During BrfA-mediated ribosome rescue, peptidyl-tRNA hydrolysis depends on an intact GGQ motif of RF2, indicating that RF2 plays the catalytic role. The role of BrfA is rather to recruit RF2 to the ns70S complex to initiate the events of stop codon-independent translation termination and thereby allow the subsequent ribosome recycling process. We used the Bs PURE system containing only a minimal set of essential translation components from E. coli together with B. subtilis ribosomes to recapitulate the rescue reaction in vitro, making it unlikely that other unknown cellular factors, especially those from B. subtilis, are required for the process. Moreover, we could show structurally that BrfA alone is sufficient to recruit and induce an active (open) conformation of BsRF2 on the non-stop ribosome complex. Taken together, we propose that BrfA is an RF-dependent ribosome rescue factor in Gram-positive bacteria, such as Bacillus (Fig. 6a).
In the process of canonical translation termination, stop codon recognition by the SPF motif of RF2 is a prerequisite for the process in which RF2 is accommodated into the A-site of the ribosome and adopting a catalytically active (open) conformation where the GGQ motif is directed into the PTC40,48,51,52. However, our structural data show that BrfA does not directly mimic the stop codon in the A-site (Fig. 5c), consistent with our observations that the stop codon recognition motif SPF is not required for ribosome rescue (Fig. 3b; see ref. 16 for the similar situation in E. coli ArfA). Instead, the role of BrfA is to induce an open conformation of RF2, despite the absence of a stop codon.
BrfA appears to facilitate ribosome rescue using a different mechanism than reported previously for ArfA37,38,39,42,43,44. For example, during stop codon decoding, the switch loop Trp stacks directly upon A1492 of the 16S rRNA (Fig. 5d, Supplementary Fig. 7a), whereas during BrfA-mediated recycling, a series of stacking interactions appear to indirectly relay this information—specifically, Phe31 of BrfA stacks upon the switch loop Trp318 of RF2, while His34 (and Arg36) of BrfA stacks upon A1492 (Fig. 5e, Supplementary 7b). By contrast, during ArfA-mediated rescue, the equivalent Trp residue inserts into a hydrophobic pocket created by ArfA and A1492 adopts a completely unrelated conformation (Supplementary Fig. 7c)37,38,39,42,43,44.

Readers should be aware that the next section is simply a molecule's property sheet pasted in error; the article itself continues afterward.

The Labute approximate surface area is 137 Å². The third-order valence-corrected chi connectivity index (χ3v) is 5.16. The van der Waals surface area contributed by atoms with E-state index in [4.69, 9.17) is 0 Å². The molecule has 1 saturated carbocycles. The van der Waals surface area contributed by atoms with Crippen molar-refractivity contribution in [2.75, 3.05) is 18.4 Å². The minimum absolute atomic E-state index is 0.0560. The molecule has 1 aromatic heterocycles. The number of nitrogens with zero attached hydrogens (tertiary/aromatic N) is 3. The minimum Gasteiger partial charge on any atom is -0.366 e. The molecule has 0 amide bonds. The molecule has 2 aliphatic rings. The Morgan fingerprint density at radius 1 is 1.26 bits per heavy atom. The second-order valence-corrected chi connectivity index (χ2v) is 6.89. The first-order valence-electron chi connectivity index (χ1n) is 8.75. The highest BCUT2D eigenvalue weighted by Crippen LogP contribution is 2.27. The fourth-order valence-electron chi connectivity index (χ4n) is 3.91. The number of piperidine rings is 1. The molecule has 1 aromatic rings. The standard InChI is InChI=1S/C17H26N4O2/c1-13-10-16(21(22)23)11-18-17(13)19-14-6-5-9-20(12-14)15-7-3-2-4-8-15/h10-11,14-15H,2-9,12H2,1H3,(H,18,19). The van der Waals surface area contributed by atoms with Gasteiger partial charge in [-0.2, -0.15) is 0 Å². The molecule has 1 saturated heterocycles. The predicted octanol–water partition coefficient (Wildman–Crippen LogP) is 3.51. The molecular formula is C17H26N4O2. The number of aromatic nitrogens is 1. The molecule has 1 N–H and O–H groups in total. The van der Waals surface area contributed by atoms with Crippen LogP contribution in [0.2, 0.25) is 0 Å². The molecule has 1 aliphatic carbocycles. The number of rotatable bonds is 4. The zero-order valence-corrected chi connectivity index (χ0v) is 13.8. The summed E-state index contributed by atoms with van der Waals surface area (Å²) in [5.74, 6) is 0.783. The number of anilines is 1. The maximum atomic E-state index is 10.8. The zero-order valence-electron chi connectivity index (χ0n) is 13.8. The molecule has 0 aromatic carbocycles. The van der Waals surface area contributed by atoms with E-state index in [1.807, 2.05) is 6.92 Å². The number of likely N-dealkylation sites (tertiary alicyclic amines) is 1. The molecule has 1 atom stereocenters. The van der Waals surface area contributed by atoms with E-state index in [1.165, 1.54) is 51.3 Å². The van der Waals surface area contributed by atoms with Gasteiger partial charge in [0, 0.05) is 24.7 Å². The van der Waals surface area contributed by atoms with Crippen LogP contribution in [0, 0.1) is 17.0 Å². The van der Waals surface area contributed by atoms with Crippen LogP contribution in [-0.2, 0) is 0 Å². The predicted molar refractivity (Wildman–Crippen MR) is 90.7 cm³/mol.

Perhaps the most dramatic difference between BrfA and ArfA is found in the N-terminal region, where BrfA contains two short α-helices that establish multiple interactions with H69 and H71 of the 23S rRNA, whereas the N-terminus of ArfA is unstructured and does not establish any interactions with the 50S subunit (Supplementary Fig. 5a–c). Despite this lack of sequence and structural homology, there are some common features between the two rescue systems: Firstly, both ArfA and BrfA (as well as SmpB and ArfB) appear to utilize positively charged C-terminal extensions to interact with the negatively charged 16S rRNA comprising the mRNA channel. Although the details of the interactions are unrelated, we identified a Lys-His (K49-H50 in B. subtilis) motif that is conserved between BrfA and ArfA, which is used to establish contacts to the backbone of nucleotide U534 of the 16S rRNA (Supplementary Fig. 5j–l). Secondly, both ArfA and BrfA contain short β-strands that augment the β-sheet in domain 2/4 of RF2, which we presume is important to recruit RF2 to the ribosome (Supplementary Fig. 5a–c).